Spiritual: Same thing happens with spirituality.  If we don’t work on having a relationship with God or a higher power or read faith-promoting literature for six months, we may not have gone plum-to-hell, but we are certainly not heading in the right direction. This leads to self-centered behavior over time and can cause depression.
Social: And what about social contributions?  We can serve in the local Boy Scouts, or Cancer Crusade, or read to children in a handicapped school.  There are so many worthy activities to make a meaningful contribution in our communities.  If we choose not to help for a year or two, our neighborhood will not likely come knock on our door and ask us to leave.  However, over 20 plus years we will have become locked in our own little world and not part of the bigger picture that can surely add joy and happiness to our life and the life of others.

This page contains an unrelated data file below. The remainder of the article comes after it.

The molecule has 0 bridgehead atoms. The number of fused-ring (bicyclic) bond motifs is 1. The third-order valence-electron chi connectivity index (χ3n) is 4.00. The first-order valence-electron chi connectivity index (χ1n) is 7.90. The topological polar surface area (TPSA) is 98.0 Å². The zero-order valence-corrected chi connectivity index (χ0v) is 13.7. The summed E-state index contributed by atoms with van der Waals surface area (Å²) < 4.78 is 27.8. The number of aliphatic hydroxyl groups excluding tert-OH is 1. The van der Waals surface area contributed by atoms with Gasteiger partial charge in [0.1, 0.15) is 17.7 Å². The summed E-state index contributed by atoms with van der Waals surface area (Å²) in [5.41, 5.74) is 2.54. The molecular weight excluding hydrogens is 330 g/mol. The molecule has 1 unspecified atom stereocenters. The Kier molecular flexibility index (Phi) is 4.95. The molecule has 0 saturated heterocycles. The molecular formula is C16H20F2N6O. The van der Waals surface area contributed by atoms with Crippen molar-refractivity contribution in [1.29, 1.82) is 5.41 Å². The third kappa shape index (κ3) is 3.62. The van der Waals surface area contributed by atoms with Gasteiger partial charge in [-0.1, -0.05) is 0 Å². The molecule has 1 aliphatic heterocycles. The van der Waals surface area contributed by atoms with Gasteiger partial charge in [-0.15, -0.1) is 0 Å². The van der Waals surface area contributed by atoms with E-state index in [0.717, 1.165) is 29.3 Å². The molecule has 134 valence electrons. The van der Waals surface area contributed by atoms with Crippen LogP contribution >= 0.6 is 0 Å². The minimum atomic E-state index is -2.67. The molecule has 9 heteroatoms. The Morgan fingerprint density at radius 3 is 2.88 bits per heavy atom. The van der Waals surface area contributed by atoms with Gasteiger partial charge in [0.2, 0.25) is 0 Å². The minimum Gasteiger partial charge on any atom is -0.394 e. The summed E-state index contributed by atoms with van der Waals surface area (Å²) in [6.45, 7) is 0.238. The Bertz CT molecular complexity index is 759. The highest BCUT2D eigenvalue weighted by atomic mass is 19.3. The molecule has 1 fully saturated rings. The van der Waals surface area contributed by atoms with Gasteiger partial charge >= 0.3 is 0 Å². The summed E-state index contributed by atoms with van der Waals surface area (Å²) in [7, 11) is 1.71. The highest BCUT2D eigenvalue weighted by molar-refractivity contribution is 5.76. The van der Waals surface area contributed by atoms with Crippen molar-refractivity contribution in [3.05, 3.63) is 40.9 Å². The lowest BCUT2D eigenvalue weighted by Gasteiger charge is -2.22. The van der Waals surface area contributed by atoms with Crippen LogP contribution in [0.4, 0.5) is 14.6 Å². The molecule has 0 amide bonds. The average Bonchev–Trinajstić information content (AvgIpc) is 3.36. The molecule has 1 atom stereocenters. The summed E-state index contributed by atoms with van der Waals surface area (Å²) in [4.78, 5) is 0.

Financial: The last of the six areas of importance in our lives is finances, or money.  Let’s assume you lost your job and in three weeks you will no longer receive a paycheck.  How quickly will you feel the pressures of housing, food and transportation costs?  Unlike the other areas of our life, finances have an immediate impact on how well we are doing. We cannot got even three months without getting this area of our life under control if we are going to stay on top of things and have the strength and opportunity to work on the other five areas.